A little more than half a century ago, Nari Contractor led India to their historic first Test series victory over England. He was at the peak of his career and in the prime of his life.
Two months later he was hit a fearful blow on the side of the head by the Barbados fast bowler, Charlie Griffith, in a tour match on his team's visit to the Caribbean. The ball fractured his skull and he needed two emergency operations to save him from death. Contractor never played another Test but he courageously came back with a metal plate in his skull to appear in first-class cricket until 1971.
If ever there was a case for batting helmets, Contractor provided it. The wonder was that it took another 20 years before they became an integral part of the cricketer's kit. He will be a guest on the first day of the Third Test at Eden Gardens this week together with Ted Dexter, his opposing captain in that series in 1961-62. They are now the oldest surviving former captains of India and England at 78 and 77 respectively.
The duo are also being felicitated the day before the Test by the Cricket Association of Bengal. It is inevitable that Contractor is remembered more for the ball that ended his international career than his finest achievement in it. The first three matches of the 1961-62 series were draws, two of which never went beyond the third innings. But India won the last two matches, with the Afghanistan-born Salim Durani taking 18 wickets. Contractor was a hero.
India found the pace of West Indies in the Caribbean a different proposition, however. The tourists were already 2-0 down when they came to play Barbados at Kensington Oval. Contractor was dropped at short leg the ball before he was hit and spent a week on the critical list.
It is typical of the game that the scorecard merely says: "NJ Contractor retired hurt in India's first innings having scored two (team score 2-0)."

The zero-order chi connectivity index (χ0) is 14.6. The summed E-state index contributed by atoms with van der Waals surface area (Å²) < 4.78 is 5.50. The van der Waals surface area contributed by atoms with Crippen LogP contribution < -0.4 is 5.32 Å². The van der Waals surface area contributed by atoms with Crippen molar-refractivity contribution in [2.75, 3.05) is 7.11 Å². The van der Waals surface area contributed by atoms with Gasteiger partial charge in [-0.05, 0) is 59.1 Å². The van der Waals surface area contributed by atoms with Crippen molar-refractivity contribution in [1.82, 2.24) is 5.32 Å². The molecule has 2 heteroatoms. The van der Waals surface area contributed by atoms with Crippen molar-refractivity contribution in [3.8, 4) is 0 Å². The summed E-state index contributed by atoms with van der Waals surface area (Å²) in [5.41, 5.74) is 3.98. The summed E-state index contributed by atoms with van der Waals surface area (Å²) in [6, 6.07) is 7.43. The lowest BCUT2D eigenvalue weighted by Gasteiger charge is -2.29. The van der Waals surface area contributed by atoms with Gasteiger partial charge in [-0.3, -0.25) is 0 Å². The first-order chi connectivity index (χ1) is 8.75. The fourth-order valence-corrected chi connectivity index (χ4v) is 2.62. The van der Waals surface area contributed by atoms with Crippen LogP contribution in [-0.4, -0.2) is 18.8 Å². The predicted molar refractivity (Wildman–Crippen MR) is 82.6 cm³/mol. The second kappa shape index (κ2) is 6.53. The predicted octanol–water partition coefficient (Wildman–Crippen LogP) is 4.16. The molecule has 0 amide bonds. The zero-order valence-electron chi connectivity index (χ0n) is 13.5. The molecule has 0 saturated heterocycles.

Spin twins are still winning
Graeme Swann and Monty Panesar, England heroes of the moment, took 19 wickets between them in the Second Test. It was slightly reminiscent of their first first-class match together.
Swann was 22 and Panesar only 19 when they bowled in harness for Northamptonshire at Wantage Road. Both of them took eight wickets in the game and the county won by 202 runs as Leicestershire were bowled out for 85 in their second innings. The spin twins played together only eight times for Northants in the Championship, as many times as they have now featured in partnership in Tests.
Mutiny on the county
By and large the England and Wales Cricket Board are sticklers for detail. That was why they have lightened Andy Flower's workload by making Ashley Giles coach of the England one-day and Twenty20 teams. But it was poor timing to release the 2013 county fixtures on the day, indeed in the very hour, that England won one of their most famous Test victories last Wednesday. They must have been aware that the fixtures would get almost no publicity, which is what happened. Maybe they wanted to bury bad news.
morris in flower's boat Rumours swept the usual places when Andy Flower's reduced role was announced. There were dark suggestions it was the first step on the way to getting rid of him. Nothing could be further from the truth. Hugh Morris, the managing director of England cricket, was at pains to stress that it was about protecting Flower and that the move would have been announced whether or not England had won the Test in Mumbai. Presumably, if things ever got that bad, Morris's position would be as precarious as Flower's.